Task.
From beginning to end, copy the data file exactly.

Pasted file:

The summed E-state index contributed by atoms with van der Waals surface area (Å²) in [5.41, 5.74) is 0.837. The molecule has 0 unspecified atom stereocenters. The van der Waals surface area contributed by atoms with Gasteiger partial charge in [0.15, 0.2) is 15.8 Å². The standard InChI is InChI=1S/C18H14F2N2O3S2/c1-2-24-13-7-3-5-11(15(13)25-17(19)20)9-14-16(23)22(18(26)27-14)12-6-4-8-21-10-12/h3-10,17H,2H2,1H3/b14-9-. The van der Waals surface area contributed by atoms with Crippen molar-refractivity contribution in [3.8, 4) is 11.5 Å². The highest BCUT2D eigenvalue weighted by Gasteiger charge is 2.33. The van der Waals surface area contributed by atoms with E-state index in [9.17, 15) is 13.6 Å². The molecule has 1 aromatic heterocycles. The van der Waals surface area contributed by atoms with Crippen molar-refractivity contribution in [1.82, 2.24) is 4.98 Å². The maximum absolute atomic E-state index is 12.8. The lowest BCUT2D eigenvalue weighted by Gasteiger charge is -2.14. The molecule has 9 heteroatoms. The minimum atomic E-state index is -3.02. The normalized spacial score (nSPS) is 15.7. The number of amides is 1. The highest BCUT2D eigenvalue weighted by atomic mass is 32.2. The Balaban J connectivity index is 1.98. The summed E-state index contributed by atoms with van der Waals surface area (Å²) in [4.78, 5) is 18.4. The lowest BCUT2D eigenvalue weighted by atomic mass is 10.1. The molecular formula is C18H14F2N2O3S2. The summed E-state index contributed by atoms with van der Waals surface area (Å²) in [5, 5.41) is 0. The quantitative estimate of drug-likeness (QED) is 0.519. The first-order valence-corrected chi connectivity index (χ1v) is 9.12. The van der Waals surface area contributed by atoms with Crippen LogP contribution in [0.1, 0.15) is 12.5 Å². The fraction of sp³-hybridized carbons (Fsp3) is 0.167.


The summed E-state index contributed by atoms with van der Waals surface area (Å²) in [5.41, 5.74) is 0.837. The molecule has 0 unspecified atom stereocenters. The van der Waals surface area contributed by atoms with Gasteiger partial charge in [0.15, 0.2) is 15.8 Å². The standard InChI is InChI=1S/C18H14F2N2O3S2/c1-2-24-13-7-3-5-11(15(13)25-17(19)20)9-14-16(23)22(18(26)27-14)12-6-4-8-21-10-12/h3-10,17H,2H2,1H3/b14-9-. The van der Waals surface area contributed by atoms with Crippen molar-refractivity contribution in [3.8, 4) is 11.5 Å². The highest BCUT2D eigenvalue weighted by Gasteiger charge is 2.33. The van der Waals surface area contributed by atoms with E-state index in [9.17, 15) is 13.6 Å². The molecule has 1 aromatic heterocycles. The van der Waals surface area contributed by atoms with Crippen molar-refractivity contribution in [1.82, 2.24) is 4.98 Å². The maximum absolute atomic E-state index is 12.8. The lowest BCUT2D eigenvalue weighted by Gasteiger charge is -2.14. The molecule has 9 heteroatoms. The minimum atomic E-state index is -3.02. The normalized spacial score (nSPS) is 15.7. The number of amides is 1. The highest BCUT2D eigenvalue weighted by atomic mass is 32.2. The Balaban J connectivity index is 1.98. The summed E-state index contributed by atoms with van der Waals surface area (Å²) in [4.78, 5) is 18.4. The lowest BCUT2D eigenvalue weighted by atomic mass is 10.1. The molecular formula is C18H14F2N2O3S2. The summed E-state index contributed by atoms with van der Waals surface area (Å²) in [5, 5.41) is 0. The quantitative estimate of drug-likeness (QED) is 0.519. The first-order valence-corrected chi connectivity index (χ1v) is 9.12. The van der Waals surface area contributed by atoms with Crippen LogP contribution in [0.1, 0.15) is 12.5 Å². The fraction of sp³-hybridized carbons (Fsp3) is 0.167.